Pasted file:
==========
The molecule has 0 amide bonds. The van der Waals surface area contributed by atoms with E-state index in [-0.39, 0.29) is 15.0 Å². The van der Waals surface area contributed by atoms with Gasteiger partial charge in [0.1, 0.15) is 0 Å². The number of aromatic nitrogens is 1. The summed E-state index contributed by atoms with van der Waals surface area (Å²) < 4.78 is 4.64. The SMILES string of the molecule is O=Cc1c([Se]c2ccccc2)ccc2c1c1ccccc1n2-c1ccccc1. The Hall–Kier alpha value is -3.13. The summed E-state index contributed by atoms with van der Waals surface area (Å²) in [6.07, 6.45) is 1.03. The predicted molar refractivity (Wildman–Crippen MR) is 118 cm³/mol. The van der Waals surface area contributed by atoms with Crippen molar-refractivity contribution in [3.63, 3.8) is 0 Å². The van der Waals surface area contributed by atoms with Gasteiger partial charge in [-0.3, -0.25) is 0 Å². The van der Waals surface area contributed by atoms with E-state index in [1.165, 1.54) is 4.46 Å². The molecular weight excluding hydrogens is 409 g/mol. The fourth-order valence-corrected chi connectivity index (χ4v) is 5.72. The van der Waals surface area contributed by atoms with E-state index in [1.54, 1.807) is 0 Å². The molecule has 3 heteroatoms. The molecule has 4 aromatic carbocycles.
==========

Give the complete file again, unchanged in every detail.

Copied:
The molecule has 0 amide bonds. The van der Waals surface area contributed by atoms with E-state index in [-0.39, 0.29) is 15.0 Å². The van der Waals surface area contributed by atoms with Gasteiger partial charge in [0.1, 0.15) is 0 Å². The number of aromatic nitrogens is 1. The summed E-state index contributed by atoms with van der Waals surface area (Å²) < 4.78 is 4.64. The SMILES string of the molecule is O=Cc1c([Se]c2ccccc2)ccc2c1c1ccccc1n2-c1ccccc1. The Hall–Kier alpha value is -3.13. The summed E-state index contributed by atoms with van der Waals surface area (Å²) in [6.07, 6.45) is 1.03. The predicted molar refractivity (Wildman–Crippen MR) is 118 cm³/mol. The van der Waals surface area contributed by atoms with Crippen molar-refractivity contribution in [3.63, 3.8) is 0 Å². The van der Waals surface area contributed by atoms with Gasteiger partial charge in [-0.3, -0.25) is 0 Å². The van der Waals surface area contributed by atoms with E-state index in [1.165, 1.54) is 4.46 Å². The molecular weight excluding hydrogens is 409 g/mol. The fourth-order valence-corrected chi connectivity index (χ4v) is 5.72. The van der Waals surface area contributed by atoms with E-state index in [1.54, 1.807) is 0 Å². The molecule has 3 heteroatoms. The molecule has 4 aromatic carbocycles.